A few notes on choosing between Go and D for a quick project

weaselcat via Digitalmars-d digitalmars-d at puremagic.com
Sat Mar 14 08:13:41 PDT 2015

On Saturday, 14 March 2015 at 14:45:07 UTC, rumbu wrote:
> I watched silently this discussion and turns out that it will 
> end - as always - in some obscure debate about some obscure 
> languages or more than obscure features.
> I take the risk to be blamed, but let me tell you that the  
> developer world does not spin around R, Python, Fortran, 
> Haskell and Go. These are nice languages for a bunch of *nix 
> nerds or very specialized engineers but their usage is very 
> limited. The battle now is between C/C++/C#/Objective C/Java. 
> Even the abominable Javascript has a larger user base that 
> these languages.
> Secondly, the same futile waste of energy is consumed in 
> debates about portability. 97% of desktop system, 
> believe-it-or-not, are using various flavours of Windows and 
> some of them OSX. 95% of mobile devices are built on top of 
> Androis/iOS. There is important *nix usage in the server OSes, 
> but the usual developer will not start his programming career 
> writing server applications.

Regular desktop usage statistics don't apply to developer 
communities. The few times an OS survey was done here, it was 
overwhelmingly Linux IIRC. You can't expect people who don't 
use(or have access to) Windows/OSX to cater to those platforms.

D does not have a big corporation like Microsoft or Google 
backing it, it has people donating their own time.

D focuses on portability because it's a systems programming 
language, not .NET in native form.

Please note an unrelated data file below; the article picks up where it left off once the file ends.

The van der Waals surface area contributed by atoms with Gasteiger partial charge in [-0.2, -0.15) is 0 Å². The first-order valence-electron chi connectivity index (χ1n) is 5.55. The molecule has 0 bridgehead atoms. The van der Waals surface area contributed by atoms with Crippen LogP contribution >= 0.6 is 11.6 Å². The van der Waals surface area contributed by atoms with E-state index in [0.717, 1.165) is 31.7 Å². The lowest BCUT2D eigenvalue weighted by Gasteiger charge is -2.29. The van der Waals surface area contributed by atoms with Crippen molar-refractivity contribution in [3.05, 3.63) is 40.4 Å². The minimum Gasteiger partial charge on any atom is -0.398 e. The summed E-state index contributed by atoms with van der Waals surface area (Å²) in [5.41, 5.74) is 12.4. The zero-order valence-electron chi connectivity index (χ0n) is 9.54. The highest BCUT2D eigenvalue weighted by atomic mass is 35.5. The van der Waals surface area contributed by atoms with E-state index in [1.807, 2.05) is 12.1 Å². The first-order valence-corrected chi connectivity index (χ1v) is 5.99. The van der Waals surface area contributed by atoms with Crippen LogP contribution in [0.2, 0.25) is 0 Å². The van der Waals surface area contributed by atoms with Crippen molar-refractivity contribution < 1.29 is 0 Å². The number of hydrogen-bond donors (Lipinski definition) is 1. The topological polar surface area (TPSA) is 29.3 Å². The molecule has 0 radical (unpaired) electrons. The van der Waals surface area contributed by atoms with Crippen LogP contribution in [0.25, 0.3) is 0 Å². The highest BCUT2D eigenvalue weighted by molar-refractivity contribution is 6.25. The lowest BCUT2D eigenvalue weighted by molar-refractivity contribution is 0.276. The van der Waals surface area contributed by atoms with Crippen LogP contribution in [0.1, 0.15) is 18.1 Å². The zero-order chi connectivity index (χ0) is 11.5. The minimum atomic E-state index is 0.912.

> About built-in functionality: Let's say that I want to sort 
> some strings. After I am shocked enough to find out that D has 
> three types of string which in fact they are not strings but 
> some weird arrays of something called immutable(char), I'll 
> look at the sort function prototype:

I can't really think of any language that doesn't implement 
strings as an array of characters.

> Another one: there is standard library support for complex 
> numbers. Who's using these complex numbers? But who's using 
> currencies? I bet that more people are using currencies then 
> complex numbers. Despite the evidence, D has no standard 
> support for them. We, mortals, are expecting that 1 / 10 is 0.1 
> not 0.1000000001 and we don't give a damn about the meaning of 
> 2 + 3i.

complex numbers are much easier to implement than a good currency 

> So, IMHO, if you want to attract users, here is my list:
> - concentrate on most used OSes - Windows/OSX and Android/iOS.
> - don't write scary documentation;
> - offer standard functionality instead of the obscure one. It's 
> nice to have it, but the use case scenarios are rare.
> - a GUI will be nice. You know, that thing allowing the 
> developer to put a button and writing events... instead of the 
> sad black console used by nobody I know.

Followed by renaming it to D#?

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